As great as Lemieux was on the ice, he was also a tremendous leader for the Pens.
He led them to the first two Stanley Cups in the franchise's history in 1991-92. He also came back from a bout with Hodgkin's lymphoma and regained his leadership role and his brilliant talent.
Lemieux won three Hart Trophies and played in 10 All-Star games. He was inducted to the Hall of Fame in 1997 before resuming his career in 2000-01 and playing in five additional seasons.
Denis Potvin was the captain of one of the greatest dynasties in NHL history.
He led the New York Islanders from expansion team and obscurity to dominating NHL champions.
The Islanders were clearly the second banana in the New York City metropolitan area with the Rangers being the better and more popular team.
The Islanders had a crew of great players including Mike Bossy, Bryan Trottier and Billy Smith, but Potvin was the powerful captain. He became one of the hardest hitting defensemen in hockey history, he could carry the puck and he had a blistering shot.
Potvin was a nine-time All-Star, won three Norris Trophies, was a part of four Stanley Cup-winning teams and he was elected to the Hall of Fame in 1991.
Joe Sakic made the journey from Quebec City to Denver when the Nordiques left Canada's French-speaking province and went to the Rocky Mountains to become the Colorado Avalanche.
Sakic played with consistent excellence throughout his career. He was always at his best in the Stanley Cup playoffs. He won two Stanley Cup titles with the Avalanche and was named the Conn Smythe Trophy winner as the playoff MVP once.
Sakic scored 188 points in 172 career postseason games. He also scored eight playoff overtime goals, the most in NHL history.
Sakic was an All-Star 12 times in his career and also won a Hart Trophy. He was inducted to the Hall of Fame in 2012.
There have been great leaders in all of sports, but nobody handled the role of captain with more class and dignity than the legendary Jean Beliveau of the Montreal Canadiens.
Beliveau was named captain by head coach Toe Blake in 1961. He was a slick passer, a clever goal scorer and he was one of the best clutch players who ever lived.
At the biggest moments, Beliveau would make the plays that mattered most. Whether it was a pass to an open teammate, picking up a rebound and scoring or whipping his patented wrist shot past a startled goaltender, Beliveau never flinched.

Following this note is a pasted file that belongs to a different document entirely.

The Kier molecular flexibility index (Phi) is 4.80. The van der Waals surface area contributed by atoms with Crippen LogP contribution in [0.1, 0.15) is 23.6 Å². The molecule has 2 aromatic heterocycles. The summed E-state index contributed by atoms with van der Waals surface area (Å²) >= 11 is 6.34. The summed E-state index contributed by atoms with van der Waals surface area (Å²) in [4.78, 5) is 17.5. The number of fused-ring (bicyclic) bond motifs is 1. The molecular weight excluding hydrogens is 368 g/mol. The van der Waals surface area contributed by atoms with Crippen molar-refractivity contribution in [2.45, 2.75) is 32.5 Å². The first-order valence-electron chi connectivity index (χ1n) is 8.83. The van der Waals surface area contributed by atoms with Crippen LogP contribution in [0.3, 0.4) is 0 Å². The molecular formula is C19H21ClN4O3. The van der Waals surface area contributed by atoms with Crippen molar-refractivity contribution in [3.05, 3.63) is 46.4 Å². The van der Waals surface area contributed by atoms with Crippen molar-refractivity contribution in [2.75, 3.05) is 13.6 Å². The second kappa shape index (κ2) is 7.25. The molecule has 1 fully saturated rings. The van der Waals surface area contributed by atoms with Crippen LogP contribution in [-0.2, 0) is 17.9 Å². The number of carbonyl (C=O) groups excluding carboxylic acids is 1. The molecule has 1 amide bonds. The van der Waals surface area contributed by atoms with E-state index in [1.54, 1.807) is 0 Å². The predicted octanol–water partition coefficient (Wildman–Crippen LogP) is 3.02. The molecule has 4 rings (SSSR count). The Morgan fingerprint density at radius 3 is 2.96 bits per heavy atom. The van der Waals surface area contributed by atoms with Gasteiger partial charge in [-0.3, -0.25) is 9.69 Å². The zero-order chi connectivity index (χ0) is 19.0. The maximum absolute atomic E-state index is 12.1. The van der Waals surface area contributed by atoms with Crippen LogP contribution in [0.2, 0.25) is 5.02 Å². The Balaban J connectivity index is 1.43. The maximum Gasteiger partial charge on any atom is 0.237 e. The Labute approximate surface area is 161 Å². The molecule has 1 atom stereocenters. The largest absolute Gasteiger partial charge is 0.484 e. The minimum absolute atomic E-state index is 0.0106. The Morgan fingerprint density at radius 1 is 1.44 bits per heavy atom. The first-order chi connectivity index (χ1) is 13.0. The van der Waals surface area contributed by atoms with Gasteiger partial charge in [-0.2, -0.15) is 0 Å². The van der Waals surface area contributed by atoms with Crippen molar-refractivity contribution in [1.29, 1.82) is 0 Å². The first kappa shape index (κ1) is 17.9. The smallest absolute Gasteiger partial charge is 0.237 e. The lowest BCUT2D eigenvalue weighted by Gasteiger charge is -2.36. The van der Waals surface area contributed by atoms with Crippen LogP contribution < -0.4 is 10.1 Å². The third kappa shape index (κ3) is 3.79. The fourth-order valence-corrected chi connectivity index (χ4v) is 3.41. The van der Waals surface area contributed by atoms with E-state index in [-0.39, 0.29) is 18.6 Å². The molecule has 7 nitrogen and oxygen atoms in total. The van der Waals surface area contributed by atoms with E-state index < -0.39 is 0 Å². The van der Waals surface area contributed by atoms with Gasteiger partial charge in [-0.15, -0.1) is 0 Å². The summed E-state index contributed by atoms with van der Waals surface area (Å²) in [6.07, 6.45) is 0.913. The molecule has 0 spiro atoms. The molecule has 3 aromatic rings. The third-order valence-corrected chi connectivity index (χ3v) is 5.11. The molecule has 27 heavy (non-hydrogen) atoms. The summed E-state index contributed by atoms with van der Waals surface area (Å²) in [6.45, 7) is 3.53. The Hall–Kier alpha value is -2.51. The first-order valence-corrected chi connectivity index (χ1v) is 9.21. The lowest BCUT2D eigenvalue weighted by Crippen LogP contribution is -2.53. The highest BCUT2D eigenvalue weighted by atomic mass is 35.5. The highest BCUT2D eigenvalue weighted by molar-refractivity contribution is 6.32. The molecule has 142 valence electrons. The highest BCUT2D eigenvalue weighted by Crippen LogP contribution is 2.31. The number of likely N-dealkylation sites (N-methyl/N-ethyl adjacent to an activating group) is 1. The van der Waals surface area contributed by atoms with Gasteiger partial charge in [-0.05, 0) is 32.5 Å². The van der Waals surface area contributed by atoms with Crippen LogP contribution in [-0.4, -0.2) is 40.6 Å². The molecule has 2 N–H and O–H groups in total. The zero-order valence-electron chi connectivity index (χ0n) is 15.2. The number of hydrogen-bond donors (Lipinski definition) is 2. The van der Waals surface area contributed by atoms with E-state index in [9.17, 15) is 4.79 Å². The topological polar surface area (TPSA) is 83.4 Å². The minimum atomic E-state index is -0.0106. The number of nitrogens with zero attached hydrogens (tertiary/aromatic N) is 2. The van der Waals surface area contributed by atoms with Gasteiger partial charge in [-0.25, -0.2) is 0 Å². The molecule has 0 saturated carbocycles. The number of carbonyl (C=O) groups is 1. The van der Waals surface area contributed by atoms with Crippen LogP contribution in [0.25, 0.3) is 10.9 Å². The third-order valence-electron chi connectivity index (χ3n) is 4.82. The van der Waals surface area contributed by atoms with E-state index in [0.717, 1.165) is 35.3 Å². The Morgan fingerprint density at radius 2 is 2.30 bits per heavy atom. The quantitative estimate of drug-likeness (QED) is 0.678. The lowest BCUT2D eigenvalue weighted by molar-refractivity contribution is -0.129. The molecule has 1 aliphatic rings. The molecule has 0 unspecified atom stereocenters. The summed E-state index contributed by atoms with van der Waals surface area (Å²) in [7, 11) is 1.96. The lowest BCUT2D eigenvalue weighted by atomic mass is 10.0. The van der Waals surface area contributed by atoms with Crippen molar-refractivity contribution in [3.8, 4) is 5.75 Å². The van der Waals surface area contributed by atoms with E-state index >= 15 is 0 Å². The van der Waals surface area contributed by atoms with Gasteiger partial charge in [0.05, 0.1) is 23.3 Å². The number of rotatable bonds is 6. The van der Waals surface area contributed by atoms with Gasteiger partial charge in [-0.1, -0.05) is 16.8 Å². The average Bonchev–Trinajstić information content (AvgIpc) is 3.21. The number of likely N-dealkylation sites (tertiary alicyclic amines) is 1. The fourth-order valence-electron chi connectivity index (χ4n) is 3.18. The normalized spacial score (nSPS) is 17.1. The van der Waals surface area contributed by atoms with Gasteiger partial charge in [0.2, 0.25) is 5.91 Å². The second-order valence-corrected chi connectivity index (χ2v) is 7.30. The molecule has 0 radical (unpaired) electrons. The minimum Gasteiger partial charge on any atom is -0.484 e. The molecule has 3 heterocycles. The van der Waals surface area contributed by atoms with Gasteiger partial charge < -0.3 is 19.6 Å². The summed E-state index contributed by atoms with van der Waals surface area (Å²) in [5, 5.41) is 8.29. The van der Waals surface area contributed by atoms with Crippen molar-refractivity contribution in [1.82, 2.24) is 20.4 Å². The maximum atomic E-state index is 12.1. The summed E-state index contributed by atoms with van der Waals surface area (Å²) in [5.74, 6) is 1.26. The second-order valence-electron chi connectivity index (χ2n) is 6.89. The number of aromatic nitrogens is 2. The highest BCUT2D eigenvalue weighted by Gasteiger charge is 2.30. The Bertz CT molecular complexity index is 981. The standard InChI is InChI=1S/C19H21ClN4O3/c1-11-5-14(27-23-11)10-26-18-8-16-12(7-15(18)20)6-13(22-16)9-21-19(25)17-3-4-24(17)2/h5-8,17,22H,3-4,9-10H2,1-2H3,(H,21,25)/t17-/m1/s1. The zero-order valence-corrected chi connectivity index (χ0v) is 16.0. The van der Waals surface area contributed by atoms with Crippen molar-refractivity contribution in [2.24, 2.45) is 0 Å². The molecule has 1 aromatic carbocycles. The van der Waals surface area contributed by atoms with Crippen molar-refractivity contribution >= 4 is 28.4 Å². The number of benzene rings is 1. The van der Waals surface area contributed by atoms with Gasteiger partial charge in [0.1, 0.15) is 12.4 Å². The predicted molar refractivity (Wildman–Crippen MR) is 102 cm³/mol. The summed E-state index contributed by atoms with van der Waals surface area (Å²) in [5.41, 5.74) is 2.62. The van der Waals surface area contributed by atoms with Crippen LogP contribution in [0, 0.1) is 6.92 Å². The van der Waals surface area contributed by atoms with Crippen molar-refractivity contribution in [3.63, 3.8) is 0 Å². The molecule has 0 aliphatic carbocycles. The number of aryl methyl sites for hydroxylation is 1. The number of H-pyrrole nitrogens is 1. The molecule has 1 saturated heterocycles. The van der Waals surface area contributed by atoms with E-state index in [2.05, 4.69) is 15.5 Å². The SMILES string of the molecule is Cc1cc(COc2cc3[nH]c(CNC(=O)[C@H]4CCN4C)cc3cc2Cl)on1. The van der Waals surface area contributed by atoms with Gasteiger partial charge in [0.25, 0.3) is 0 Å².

He was as decent and brilliant off the ice as he was on the ice. He treated those who came in contact with him with honor and respect.
Beliveau played in 13 game All-Star games, won two Hart trophies and was inducted into the Hall of Fame in 1972.
Steve Yzerman was the face of the Detroit Red Wings from 1983 through 2006.
He was the franchise's unquestioned leader and he helped lead the franchise out of the dark and to the top of the league.
Yzerman was a center with tremendous speed and talent. He lifted the Red Wings up and helped them become contenders. Yzerman was an All-Star nine times in his career and he led the Red Wings to three Stanley Cup championships.
He scored many spectacular goals, but his goal in double overtime of the seventh game of the 1996 Western Conference semifinals vs. the St. Louis Blues may have been his best. With the game scoreless, Yzerman carried the puck just past the St. Louis blue line and fired a slapshot to the top corner of the net.
The Red Wings advanced to the conference finals where they would lose to the Colorado Avalanche. There would be no denying the Red Wings the following year, as they brought home their first Stanley Cup since 1955.
Mark Messier is second on the NHL's all-time scoring list to Wayne Gretzky.
The two formed a near-perfect partnership during their time together on the Edmonton Oilers.
However, it was during his tenure with the New York Rangers that he had the most dramatic impact of perhaps any captain in the history of team sports.
In the 1993-94 playoffs, the Rangers were under as much pressure as any team in NHL history. They had not won the Stanley Cup since 1940. They had been the best team in the league during the regular season.
However, they were trailing the New Jersey Devils three games to two in the Eastern Conference finals, with the sixth game in New Jersey.
Messier decided to take matters into his own hands. He told the press (video above) that the Rangers would not lose. He guaranteed the victory.
The Rangers won the game and Messier scored a hat trick to lead the way. The Rangers would win the series and then earn their first Stanley Cup in 54 years with a seven-game triumph over the Vancouver Canucks in the finals.
Messier was a 15-time All-Star, a two-time Hart Trophy winner, a six-time Stanley Cup champion and he was inducted into the Hall of Fame in 2007.